I think there’s a tiny narcissist that lives inside each of us, especially if we’re parents. Though we may not admit it, we really do want our kids to be chips off the old blocks. That’s why a little piece of me dies inside, every time my son complains about having to write another essay. How can he not see how much fun writing is? How does he not understand that writing is like finger painting with words? And really. Who doesn’t like to finger paint?

So when he brought me the following essay and told me he wrote it for a class assignment, my heart did a tiny little somersault. Though it did need a bit of tweaking for spelling and grammar, the content was all his. When he told me it wasn’t for a grade . . . it was just one of those in-class practice essays, I wanted to cry. This one is too good to be relegated to the circular file. The message is too important.

He may not be a chip off the block, but I think there’s a bit of a splinter here. I introduce to you my son, in his debut article:

Can a person choose to be happy?

By Foster Brumbaugh

Have you ever allowed someone else’s rudeness to ruin your day? Many times we want to blame others for our lack of happiness. However, the control center for our emotions is right inside our brains. Proverbs 23:7 tells us, “For as he thinks in his heart, so is he.” Happiness, as well as unhappiness, boils down to our own choice to be one or the other.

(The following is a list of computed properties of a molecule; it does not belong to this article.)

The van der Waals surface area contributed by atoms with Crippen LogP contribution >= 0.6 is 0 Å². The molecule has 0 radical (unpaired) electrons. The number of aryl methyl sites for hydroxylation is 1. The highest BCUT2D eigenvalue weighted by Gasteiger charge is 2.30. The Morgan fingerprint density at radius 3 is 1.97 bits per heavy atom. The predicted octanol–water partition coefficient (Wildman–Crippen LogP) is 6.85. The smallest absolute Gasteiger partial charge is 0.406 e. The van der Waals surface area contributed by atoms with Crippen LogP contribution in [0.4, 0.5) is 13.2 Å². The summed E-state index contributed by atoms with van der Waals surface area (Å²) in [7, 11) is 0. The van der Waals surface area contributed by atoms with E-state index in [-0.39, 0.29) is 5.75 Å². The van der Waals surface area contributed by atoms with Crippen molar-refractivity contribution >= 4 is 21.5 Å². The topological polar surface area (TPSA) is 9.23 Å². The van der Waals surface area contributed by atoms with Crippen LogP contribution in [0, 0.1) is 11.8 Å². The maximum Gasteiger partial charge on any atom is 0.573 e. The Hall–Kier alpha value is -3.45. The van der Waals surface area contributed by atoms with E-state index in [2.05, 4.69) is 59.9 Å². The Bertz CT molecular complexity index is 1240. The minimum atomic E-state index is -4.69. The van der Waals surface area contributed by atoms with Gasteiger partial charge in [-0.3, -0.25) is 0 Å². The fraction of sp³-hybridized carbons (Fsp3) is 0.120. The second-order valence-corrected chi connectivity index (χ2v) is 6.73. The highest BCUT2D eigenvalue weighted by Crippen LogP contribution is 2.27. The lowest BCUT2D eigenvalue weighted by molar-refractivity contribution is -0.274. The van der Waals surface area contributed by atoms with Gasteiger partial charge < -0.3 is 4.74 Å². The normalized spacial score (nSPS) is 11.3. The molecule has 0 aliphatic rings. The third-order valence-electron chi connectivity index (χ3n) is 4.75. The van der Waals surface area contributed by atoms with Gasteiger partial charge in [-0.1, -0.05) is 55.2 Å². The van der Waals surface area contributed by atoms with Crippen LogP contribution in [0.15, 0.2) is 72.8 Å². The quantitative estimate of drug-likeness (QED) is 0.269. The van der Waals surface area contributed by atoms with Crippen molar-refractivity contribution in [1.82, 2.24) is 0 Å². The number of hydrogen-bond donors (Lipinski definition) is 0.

I believe a person can choose whether or not to be happy. One of my friends always has a negative outlook. I will say, “Isn’t it a beautiful day outside?”

He will respond by saying, “I guess,” or “I don’t really pay attention.”

This person tries to affect the way I look at things and put me in a bad mood. But I just smile and think about all the good in the world, and all the wonderful things God has placed on this earth, and it draws the negativity right out. My thoughts about goodness help me have a good rest of my day. This example shows that a person can choose to be happy.

Another example is my grandfather. My grandfather had carcinoid cancer, but that didn’t cause him to lie around all day, drowning in his sorrow. He made memories with his grandkids, went hunting, and even mowed the yard up until he passed away. Even though he was in pain, he didn’t want his grandkids to remember him as a sick, unhappy man. Instead, he wanted them to remember him for the hardworking, God-fearing man he was. While a lot of people might have cried and asked God why, my grandfather chose to be happy.

In conclusion, each person has the choice to be happy or not. If we choose to fill our minds with positive thoughts, we will become positive people. If we choose to have negative thoughts, we will be in a bad mood and will have unhappy lives. Deuteronomy 30:19 says, “I have set before you life and death, blessings and curses. Now choose life.” Which will you choose?

Renae Brumbaugh Green is a bestselling author and award-winning humor columnist. She lives in Stephenville with her handsome, country-boy husband, nearly-perfect children, and far too many animals. Connect with Renae at www.RenaeBrumbaugh.com.